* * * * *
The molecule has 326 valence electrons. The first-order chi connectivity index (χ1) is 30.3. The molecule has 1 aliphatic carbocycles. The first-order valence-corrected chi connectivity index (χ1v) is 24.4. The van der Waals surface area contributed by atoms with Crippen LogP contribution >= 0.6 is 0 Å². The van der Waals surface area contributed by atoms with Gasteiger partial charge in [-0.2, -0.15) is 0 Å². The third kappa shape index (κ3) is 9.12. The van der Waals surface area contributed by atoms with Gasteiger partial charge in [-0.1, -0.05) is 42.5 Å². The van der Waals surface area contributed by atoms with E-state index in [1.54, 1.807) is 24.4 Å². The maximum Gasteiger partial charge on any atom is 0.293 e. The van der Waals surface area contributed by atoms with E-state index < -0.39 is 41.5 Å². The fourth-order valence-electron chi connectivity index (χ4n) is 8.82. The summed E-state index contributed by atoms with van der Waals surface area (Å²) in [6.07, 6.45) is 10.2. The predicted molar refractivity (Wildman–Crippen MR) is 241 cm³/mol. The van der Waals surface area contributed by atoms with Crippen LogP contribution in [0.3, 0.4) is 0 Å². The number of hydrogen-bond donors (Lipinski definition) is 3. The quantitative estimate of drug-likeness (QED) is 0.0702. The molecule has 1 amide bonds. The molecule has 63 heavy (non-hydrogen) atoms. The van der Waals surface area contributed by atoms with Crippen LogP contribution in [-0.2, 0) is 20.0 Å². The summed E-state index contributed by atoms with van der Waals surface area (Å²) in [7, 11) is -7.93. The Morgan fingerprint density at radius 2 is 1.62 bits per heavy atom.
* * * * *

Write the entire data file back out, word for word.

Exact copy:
The molecule has 326 valence electrons. The first-order chi connectivity index (χ1) is 30.3. The molecule has 1 aliphatic carbocycles. The first-order valence-corrected chi connectivity index (χ1v) is 24.4. The van der Waals surface area contributed by atoms with Crippen LogP contribution >= 0.6 is 0 Å². The van der Waals surface area contributed by atoms with Gasteiger partial charge in [-0.2, -0.15) is 0 Å². The third kappa shape index (κ3) is 9.12. The van der Waals surface area contributed by atoms with Gasteiger partial charge in [-0.1, -0.05) is 42.5 Å². The van der Waals surface area contributed by atoms with E-state index in [1.54, 1.807) is 24.4 Å². The maximum Gasteiger partial charge on any atom is 0.293 e. The van der Waals surface area contributed by atoms with E-state index < -0.39 is 41.5 Å². The fourth-order valence-electron chi connectivity index (χ4n) is 8.82. The summed E-state index contributed by atoms with van der Waals surface area (Å²) in [6.07, 6.45) is 10.2. The predicted molar refractivity (Wildman–Crippen MR) is 241 cm³/mol. The van der Waals surface area contributed by atoms with Crippen LogP contribution in [0.3, 0.4) is 0 Å². The number of hydrogen-bond donors (Lipinski definition) is 3. The quantitative estimate of drug-likeness (QED) is 0.0702. The molecule has 1 amide bonds. The molecule has 63 heavy (non-hydrogen) atoms. The van der Waals surface area contributed by atoms with Crippen LogP contribution in [-0.2, 0) is 20.0 Å². The summed E-state index contributed by atoms with van der Waals surface area (Å²) in [7, 11) is -7.93. The Morgan fingerprint density at radius 2 is 1.62 bits per heavy atom.